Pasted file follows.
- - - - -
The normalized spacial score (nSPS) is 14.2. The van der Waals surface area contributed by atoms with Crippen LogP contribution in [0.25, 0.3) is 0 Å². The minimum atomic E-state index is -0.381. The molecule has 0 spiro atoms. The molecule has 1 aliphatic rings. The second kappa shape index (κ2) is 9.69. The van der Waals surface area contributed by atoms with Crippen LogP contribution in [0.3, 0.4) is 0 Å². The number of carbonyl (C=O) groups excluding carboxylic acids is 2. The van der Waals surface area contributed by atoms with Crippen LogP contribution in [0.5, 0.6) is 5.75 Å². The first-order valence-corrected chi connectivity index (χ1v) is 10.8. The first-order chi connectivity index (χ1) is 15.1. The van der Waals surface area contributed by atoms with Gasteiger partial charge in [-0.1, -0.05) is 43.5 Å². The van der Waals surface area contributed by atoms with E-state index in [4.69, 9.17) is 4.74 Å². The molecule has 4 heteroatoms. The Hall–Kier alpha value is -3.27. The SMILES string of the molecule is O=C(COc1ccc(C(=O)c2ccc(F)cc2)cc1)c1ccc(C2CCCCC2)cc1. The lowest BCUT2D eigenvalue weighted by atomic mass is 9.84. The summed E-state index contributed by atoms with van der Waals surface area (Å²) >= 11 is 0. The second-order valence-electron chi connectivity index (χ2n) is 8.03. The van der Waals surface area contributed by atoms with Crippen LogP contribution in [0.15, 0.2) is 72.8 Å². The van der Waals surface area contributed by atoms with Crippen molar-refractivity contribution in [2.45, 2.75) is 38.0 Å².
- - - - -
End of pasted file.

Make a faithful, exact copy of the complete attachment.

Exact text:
The normalized spacial score (nSPS) is 14.2. The van der Waals surface area contributed by atoms with Crippen LogP contribution in [0.25, 0.3) is 0 Å². The minimum atomic E-state index is -0.381. The molecule has 0 spiro atoms. The molecule has 1 aliphatic rings. The second kappa shape index (κ2) is 9.69. The van der Waals surface area contributed by atoms with Crippen LogP contribution in [0.3, 0.4) is 0 Å². The number of carbonyl (C=O) groups excluding carboxylic acids is 2. The van der Waals surface area contributed by atoms with Crippen LogP contribution in [0.5, 0.6) is 5.75 Å². The first-order valence-corrected chi connectivity index (χ1v) is 10.8. The first-order chi connectivity index (χ1) is 15.1. The van der Waals surface area contributed by atoms with Gasteiger partial charge in [-0.1, -0.05) is 43.5 Å². The van der Waals surface area contributed by atoms with E-state index in [4.69, 9.17) is 4.74 Å². The molecule has 4 heteroatoms. The Hall–Kier alpha value is -3.27. The SMILES string of the molecule is O=C(COc1ccc(C(=O)c2ccc(F)cc2)cc1)c1ccc(C2CCCCC2)cc1. The lowest BCUT2D eigenvalue weighted by atomic mass is 9.84. The summed E-state index contributed by atoms with van der Waals surface area (Å²) >= 11 is 0. The second-order valence-electron chi connectivity index (χ2n) is 8.03. The van der Waals surface area contributed by atoms with Crippen LogP contribution in [0.15, 0.2) is 72.8 Å². The van der Waals surface area contributed by atoms with Crippen molar-refractivity contribution in [2.45, 2.75) is 38.0 Å².